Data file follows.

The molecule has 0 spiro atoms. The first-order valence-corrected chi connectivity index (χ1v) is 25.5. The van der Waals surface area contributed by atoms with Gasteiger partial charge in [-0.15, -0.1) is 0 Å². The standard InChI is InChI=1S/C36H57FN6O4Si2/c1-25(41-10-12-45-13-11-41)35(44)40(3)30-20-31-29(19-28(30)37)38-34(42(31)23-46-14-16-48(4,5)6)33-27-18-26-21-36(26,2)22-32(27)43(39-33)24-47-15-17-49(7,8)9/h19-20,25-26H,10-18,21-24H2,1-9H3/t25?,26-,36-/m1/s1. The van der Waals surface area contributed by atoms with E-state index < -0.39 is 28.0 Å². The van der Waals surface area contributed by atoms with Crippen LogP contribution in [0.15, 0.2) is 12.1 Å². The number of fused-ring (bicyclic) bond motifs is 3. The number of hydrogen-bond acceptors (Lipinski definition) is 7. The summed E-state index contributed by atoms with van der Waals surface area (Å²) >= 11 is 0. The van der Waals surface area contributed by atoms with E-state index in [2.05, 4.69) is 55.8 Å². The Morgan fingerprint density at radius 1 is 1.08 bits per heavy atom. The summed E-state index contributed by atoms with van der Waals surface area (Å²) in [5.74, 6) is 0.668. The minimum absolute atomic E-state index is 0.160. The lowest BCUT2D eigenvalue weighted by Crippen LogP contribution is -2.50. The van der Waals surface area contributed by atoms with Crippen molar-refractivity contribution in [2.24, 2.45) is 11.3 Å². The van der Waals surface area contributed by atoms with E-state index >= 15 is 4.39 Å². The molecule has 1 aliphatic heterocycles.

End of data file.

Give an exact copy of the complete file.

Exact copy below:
The molecule has 0 spiro atoms. The first-order valence-corrected chi connectivity index (χ1v) is 25.5. The van der Waals surface area contributed by atoms with Gasteiger partial charge in [-0.15, -0.1) is 0 Å². The standard InChI is InChI=1S/C36H57FN6O4Si2/c1-25(41-10-12-45-13-11-41)35(44)40(3)30-20-31-29(19-28(30)37)38-34(42(31)23-46-14-16-48(4,5)6)33-27-18-26-21-36(26,2)22-32(27)43(39-33)24-47-15-17-49(7,8)9/h19-20,25-26H,10-18,21-24H2,1-9H3/t25?,26-,36-/m1/s1. The van der Waals surface area contributed by atoms with E-state index < -0.39 is 28.0 Å². The van der Waals surface area contributed by atoms with Crippen LogP contribution in [0.15, 0.2) is 12.1 Å². The number of fused-ring (bicyclic) bond motifs is 3. The number of hydrogen-bond acceptors (Lipinski definition) is 7. The summed E-state index contributed by atoms with van der Waals surface area (Å²) >= 11 is 0. The van der Waals surface area contributed by atoms with E-state index in [2.05, 4.69) is 55.8 Å². The Morgan fingerprint density at radius 1 is 1.08 bits per heavy atom. The summed E-state index contributed by atoms with van der Waals surface area (Å²) in [5.74, 6) is 0.668. The minimum absolute atomic E-state index is 0.160. The lowest BCUT2D eigenvalue weighted by Crippen LogP contribution is -2.50. The van der Waals surface area contributed by atoms with Crippen molar-refractivity contribution in [2.24, 2.45) is 11.3 Å². The van der Waals surface area contributed by atoms with E-state index >= 15 is 4.39 Å². The molecule has 1 aliphatic heterocycles.